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René’s journal entry for June 23, 1943…

          Today we left even earlier, at 6:15 A.M. and I drove over the tough winding hills. There were really some tough ones, hair-pin turns and all. Of course, with those trucks and the load, one couldn’t go over 15 m.p.h. up any of those good inclines. With the road rather narrow, and oncoming traffic every so often, it was quite a little job.

          I had gotten into the habit, ever since the first day, of riding with the gun-turret cover off, so that I could jump up on the seat and see what was going on behind us – how the other trucks were following, etc. Roy, after that first day, stayed in the rear except through cities and when we came to control points, gas points, etc. As a consequence it was up to me to see that we didn’t outrun the rest of the trucks.

          When we were going around turns it was sort of difficult — for we would only get a glimpse of one or two trucks every so often if we were going in the opposite direction from them around a canyon wall, etc. When I was driving, the fellow with me stood up and told me what was going on. Yes, we had quite a system. This was especially useful in passing other trucks or convoys, for I could see ahead of the other trucks – i.e. over them, and could tell whether we were going to get stuck or meet opposition or whether it was safe to pass. I could also motion our other trucks on in the same way.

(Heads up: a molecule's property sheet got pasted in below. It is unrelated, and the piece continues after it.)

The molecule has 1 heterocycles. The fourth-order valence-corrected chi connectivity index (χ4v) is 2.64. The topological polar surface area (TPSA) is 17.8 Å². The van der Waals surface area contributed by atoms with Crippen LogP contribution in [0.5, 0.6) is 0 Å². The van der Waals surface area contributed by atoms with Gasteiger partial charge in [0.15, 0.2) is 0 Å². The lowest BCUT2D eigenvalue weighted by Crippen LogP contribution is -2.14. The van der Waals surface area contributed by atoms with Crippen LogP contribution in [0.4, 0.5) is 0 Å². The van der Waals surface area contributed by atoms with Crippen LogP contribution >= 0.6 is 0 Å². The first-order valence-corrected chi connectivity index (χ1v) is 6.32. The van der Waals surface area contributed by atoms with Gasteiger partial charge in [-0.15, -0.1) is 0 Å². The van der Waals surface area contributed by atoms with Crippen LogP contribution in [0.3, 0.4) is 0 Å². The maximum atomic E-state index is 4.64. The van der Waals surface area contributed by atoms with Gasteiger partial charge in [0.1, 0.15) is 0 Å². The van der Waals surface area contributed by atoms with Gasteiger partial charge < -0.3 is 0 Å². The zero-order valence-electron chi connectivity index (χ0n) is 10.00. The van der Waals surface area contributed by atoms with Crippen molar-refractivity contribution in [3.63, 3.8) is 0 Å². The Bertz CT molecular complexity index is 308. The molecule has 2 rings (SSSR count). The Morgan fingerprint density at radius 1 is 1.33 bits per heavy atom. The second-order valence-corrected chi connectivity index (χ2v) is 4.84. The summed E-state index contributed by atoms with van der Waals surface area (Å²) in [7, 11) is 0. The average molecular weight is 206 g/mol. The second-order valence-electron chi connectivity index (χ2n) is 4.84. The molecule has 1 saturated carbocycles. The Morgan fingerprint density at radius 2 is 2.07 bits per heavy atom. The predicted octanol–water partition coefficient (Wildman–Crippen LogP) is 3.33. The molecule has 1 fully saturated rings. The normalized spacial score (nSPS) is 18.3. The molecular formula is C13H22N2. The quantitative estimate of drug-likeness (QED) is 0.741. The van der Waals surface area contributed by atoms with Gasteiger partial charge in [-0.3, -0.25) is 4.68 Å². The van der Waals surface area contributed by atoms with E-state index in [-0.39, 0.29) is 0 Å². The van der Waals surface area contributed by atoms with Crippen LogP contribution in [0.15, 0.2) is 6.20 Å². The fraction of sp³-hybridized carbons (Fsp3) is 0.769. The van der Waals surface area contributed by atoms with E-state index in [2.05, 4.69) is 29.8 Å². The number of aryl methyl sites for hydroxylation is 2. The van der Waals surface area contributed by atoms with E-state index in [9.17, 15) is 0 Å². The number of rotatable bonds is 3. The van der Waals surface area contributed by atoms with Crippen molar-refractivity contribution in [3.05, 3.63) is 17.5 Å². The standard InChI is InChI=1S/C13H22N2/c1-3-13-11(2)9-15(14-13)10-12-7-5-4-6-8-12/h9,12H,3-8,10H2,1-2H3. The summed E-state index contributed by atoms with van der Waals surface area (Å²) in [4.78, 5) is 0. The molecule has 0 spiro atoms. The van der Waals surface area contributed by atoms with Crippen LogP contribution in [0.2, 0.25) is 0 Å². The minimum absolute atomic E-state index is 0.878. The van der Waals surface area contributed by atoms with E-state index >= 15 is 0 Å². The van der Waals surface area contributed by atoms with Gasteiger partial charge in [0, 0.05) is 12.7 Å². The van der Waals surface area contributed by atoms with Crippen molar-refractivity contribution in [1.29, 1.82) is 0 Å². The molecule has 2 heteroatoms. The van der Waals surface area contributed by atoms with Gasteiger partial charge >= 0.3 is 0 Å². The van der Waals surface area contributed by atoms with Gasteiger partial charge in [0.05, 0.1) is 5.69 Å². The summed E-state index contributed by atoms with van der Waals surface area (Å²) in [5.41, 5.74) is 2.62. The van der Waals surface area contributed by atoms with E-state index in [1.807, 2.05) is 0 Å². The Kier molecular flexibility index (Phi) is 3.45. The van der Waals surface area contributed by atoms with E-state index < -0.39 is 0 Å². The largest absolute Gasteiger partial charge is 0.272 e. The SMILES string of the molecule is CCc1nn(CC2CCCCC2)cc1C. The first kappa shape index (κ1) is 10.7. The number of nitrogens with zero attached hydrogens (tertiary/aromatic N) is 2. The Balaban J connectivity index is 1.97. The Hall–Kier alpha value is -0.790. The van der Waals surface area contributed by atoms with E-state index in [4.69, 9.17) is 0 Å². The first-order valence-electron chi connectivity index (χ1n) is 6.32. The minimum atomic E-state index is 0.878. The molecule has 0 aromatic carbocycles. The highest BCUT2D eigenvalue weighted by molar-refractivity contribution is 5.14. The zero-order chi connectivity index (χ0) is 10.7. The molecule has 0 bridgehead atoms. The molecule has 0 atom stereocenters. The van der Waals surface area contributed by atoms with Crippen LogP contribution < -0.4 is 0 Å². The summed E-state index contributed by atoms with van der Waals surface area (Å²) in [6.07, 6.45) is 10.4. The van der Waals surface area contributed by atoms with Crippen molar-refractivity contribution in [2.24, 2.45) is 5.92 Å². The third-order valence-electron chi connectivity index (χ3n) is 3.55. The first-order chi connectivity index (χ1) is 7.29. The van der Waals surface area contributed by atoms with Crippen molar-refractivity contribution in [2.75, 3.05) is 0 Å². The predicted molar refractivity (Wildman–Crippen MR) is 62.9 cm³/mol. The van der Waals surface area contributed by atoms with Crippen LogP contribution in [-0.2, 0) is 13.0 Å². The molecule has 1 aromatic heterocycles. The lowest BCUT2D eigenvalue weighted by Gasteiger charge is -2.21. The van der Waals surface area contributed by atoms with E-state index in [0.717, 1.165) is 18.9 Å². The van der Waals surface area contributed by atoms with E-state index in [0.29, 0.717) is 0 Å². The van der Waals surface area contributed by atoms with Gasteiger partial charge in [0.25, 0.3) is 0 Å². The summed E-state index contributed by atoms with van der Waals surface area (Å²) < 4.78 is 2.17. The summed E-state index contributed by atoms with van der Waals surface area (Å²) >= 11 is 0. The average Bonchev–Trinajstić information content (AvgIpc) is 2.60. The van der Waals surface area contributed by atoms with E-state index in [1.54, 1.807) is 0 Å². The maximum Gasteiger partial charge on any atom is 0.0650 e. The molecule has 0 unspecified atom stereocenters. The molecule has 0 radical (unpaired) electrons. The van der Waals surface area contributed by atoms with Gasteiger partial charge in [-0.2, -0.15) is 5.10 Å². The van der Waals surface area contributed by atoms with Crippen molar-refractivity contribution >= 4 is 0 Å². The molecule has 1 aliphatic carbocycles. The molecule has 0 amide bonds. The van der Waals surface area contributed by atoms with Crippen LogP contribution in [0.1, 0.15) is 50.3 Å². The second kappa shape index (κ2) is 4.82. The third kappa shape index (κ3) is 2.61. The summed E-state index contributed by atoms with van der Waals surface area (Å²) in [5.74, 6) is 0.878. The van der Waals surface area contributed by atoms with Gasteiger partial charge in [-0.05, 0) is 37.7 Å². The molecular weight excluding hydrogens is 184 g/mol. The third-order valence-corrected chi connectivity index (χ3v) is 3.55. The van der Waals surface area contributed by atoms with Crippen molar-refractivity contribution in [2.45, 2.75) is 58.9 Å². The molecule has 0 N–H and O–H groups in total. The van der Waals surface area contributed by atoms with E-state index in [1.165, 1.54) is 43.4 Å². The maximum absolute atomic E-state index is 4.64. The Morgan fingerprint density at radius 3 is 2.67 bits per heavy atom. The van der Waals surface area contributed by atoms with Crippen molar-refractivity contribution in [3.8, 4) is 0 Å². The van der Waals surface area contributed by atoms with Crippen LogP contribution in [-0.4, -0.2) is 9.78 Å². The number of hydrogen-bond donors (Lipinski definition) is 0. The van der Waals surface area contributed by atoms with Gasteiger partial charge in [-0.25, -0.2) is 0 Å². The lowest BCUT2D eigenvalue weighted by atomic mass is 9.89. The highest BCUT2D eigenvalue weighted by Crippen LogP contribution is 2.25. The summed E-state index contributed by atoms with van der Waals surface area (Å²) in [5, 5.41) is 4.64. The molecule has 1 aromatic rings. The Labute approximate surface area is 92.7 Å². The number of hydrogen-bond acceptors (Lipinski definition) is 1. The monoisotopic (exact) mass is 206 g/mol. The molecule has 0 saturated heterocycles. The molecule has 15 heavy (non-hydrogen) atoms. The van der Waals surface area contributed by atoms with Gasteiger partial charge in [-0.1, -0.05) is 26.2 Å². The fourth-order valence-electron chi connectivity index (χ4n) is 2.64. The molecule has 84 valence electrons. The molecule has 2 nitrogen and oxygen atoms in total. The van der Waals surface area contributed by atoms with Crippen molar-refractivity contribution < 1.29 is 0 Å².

We had quite a time passing some of the convoys – actually we weren’t supposed to pass other convoys without special permission, but as we were a small convoy and could travel, therefore, much more rapidly than most, it was silly for us to stay behind one that we could very obviously and easily pass. The British and French convoys, especially, traveled slower than we did, and, as luck would have it, we seemed to meet them on the turney-twisty roads. It was then that riding in the turret really came in handy.

          That fourth day we passed quite a strange British convoy, one that seemed to be made up mostly of smoke producers. We landed in the town of Setif at 7:30 P.M. that evening, having traveled 257 miles. The bivouac area was pretty nice. It was a great open field that had latrines and a few small round domed huts. By these huts there were faucets and stands where one could wash very conveniently. There was also good drinking water from a faucet. That night many of the officers slept in one of these buildings, but Roy and I stuck to the outdoors. Roy in his trailer-hut and me in the truck with Jim Hamilton.


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